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Bharata’s Natyashastra: Fundamentals of Dramatics and Aesthetics
Bhimrao Bhosale
Associate Professor
Department of English
Dr. B.A.M. University, A’bad
Natyashastra has been a classic on dramatics and aesthetics which has been commonly attributed
to Bharata, the sage for its authorship. It has been founded on human psychology prevailing
under conditions of India’s cultural system with a focus on stage performance. Rasa theory is at
the centre of the Natyashastra. Natyashastra is an analytical text of dramatic performance that
categorically characterizes fundamentals such as Natya, Vithi, Bhav, Vyabhichari Bhav, Satvik
Bhav, Vibhav, Anubhav, Rasa, Rasa Sutra, Nishpatti, Model Spectator, and highly spiritual
concept of Shantih. The significance of the text lies in its applied relevance for both creative and
critical aspects. It displays philosophically as a classic as well as contemporary text. Bharata
defines each Sutra offers us in terms of determinants, consequence and Vyabhichari Bhav
establishing his authority in understanding the insight of human nature with an ability of
analytical expression and dramatic representation for ultimate Nishpatti of desired Rasas for
pleasure and delight of the audience. The tradition of Sanskrit scholarship regards Natyashastra
as an additional Ved and is a compendium of performing arts, drama, music, dance, and fine arts.
Bharata leaves deep influence on the subsequent Sanskrit critiques like Abhinav Gupta,
Manmohan or Vishwanath in India aesthetics. It is possible that on the basis of practical
experience of Rasas the art can find bedrock for art and fine arts.
Bharat Muni writes Natyashastra possibly at his age of 48. He is committed to single
discipline of art and fine art and is not an octogenariam like Aristotle. His reflection on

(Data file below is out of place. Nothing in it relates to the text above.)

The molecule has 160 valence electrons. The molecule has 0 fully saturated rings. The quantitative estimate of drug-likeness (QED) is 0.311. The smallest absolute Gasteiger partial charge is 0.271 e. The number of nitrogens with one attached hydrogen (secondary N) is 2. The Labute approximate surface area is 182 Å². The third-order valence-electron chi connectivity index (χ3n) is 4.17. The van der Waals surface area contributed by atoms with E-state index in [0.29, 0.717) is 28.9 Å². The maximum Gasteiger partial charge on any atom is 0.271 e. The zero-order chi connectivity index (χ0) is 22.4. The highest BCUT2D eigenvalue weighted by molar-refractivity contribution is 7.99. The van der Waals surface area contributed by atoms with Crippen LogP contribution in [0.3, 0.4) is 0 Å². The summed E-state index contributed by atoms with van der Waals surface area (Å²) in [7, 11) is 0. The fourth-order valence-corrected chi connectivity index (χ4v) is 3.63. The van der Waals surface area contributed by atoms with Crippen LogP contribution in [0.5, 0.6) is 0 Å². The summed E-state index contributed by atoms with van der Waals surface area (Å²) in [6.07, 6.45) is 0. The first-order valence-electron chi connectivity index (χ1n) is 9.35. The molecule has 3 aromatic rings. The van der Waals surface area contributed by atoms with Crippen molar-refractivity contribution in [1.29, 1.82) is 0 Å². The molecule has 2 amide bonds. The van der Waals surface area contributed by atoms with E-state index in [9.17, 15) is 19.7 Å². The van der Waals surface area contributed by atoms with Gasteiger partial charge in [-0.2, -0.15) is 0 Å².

Natyashastra finds root in psychology of manunder prevailing conditions of cultural system of
India with a focus shift towards performance. Education, culture, art and fine art in the Indian
context influence his findings in the discipline of Natyashastra. Bharat Muni as a sage has grown
as a noble personality in establishing himself s perfect in the discipline of knowledge and art.
Natyashastra projects features such as Natya, Vithi, model spectator, Bhav, vyabhichari
bhav, Sattvik bhav, Vibhav, Anubhav, Rasa, Rasa sutra, Nishpatti and a perpetual debate over the
status of Shantih, establishing itself as a permanent source of understanding new insights and
new directions and artistic trajectories in his sentimental work on art and fine art with a special
shift towards dramatic performance. His major contribution in the tradition of Sanskrit
scholarship has been acknowledged for the Rasa theory which is practically useful as a guide not
only for creative artist but also for audience or readers.
Bharata defines each sutra of a Rasa in terms of determinants, consequents and
Vyabhichari bhav establishing his authority in understanding and insight of a human nature but
an ability of analytical expression and dramatic representation for ultimate Nishpatti of desired
Rasas for pleasure and delight of the audience.
The tradition of Sanskrit scholarship regards Natyashastra as an additional Veda. The
date is generally referred to the third century A.D. The authorship is ascribed to Bharata the sage.
The definite and reliable information about Bharata and authorship is not known. Natyashastra is
a compendium of performed arts, drama, music and dance i.e. art and fine art.
Bharata leaves deep influence on the subsequent Sanskrit critics like Abhinav Gupta,
Manmohan, or Vishwanath in Indian aesthetics.